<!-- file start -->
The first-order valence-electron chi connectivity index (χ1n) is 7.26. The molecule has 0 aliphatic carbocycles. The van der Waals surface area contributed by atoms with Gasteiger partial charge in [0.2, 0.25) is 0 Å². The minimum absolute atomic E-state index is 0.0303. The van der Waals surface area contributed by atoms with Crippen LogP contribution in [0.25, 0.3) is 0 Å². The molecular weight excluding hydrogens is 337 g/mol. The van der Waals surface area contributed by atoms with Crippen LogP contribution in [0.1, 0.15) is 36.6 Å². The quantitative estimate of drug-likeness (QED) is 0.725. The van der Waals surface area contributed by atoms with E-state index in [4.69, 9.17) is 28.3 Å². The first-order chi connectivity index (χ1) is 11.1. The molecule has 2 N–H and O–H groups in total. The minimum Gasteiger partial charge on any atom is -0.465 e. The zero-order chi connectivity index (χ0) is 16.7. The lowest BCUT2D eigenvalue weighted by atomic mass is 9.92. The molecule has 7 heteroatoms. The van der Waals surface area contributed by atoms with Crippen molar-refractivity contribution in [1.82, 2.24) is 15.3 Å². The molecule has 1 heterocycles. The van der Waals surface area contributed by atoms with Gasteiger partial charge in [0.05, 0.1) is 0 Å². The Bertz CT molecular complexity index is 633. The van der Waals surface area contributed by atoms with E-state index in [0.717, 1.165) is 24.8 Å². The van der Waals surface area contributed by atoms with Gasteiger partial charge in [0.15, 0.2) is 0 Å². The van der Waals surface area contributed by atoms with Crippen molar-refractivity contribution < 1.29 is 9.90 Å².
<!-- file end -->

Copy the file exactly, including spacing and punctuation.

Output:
The first-order valence-electron chi connectivity index (χ1n) is 7.26. The molecule has 0 aliphatic carbocycles. The van der Waals surface area contributed by atoms with Gasteiger partial charge in [0.2, 0.25) is 0 Å². The minimum absolute atomic E-state index is 0.0303. The van der Waals surface area contributed by atoms with Crippen LogP contribution in [0.25, 0.3) is 0 Å². The molecular weight excluding hydrogens is 337 g/mol. The van der Waals surface area contributed by atoms with Crippen LogP contribution in [0.1, 0.15) is 36.6 Å². The quantitative estimate of drug-likeness (QED) is 0.725. The van der Waals surface area contributed by atoms with E-state index in [4.69, 9.17) is 28.3 Å². The first-order chi connectivity index (χ1) is 11.1. The molecule has 2 N–H and O–H groups in total. The minimum Gasteiger partial charge on any atom is -0.465 e. The zero-order chi connectivity index (χ0) is 16.7. The lowest BCUT2D eigenvalue weighted by atomic mass is 9.92. The molecule has 7 heteroatoms. The van der Waals surface area contributed by atoms with Crippen molar-refractivity contribution in [1.82, 2.24) is 15.3 Å². The molecule has 1 heterocycles. The van der Waals surface area contributed by atoms with Gasteiger partial charge in [0.05, 0.1) is 0 Å². The Bertz CT molecular complexity index is 633. The van der Waals surface area contributed by atoms with E-state index in [0.717, 1.165) is 24.8 Å². The van der Waals surface area contributed by atoms with Gasteiger partial charge in [0.15, 0.2) is 0 Å². The van der Waals surface area contributed by atoms with Crippen molar-refractivity contribution < 1.29 is 9.90 Å².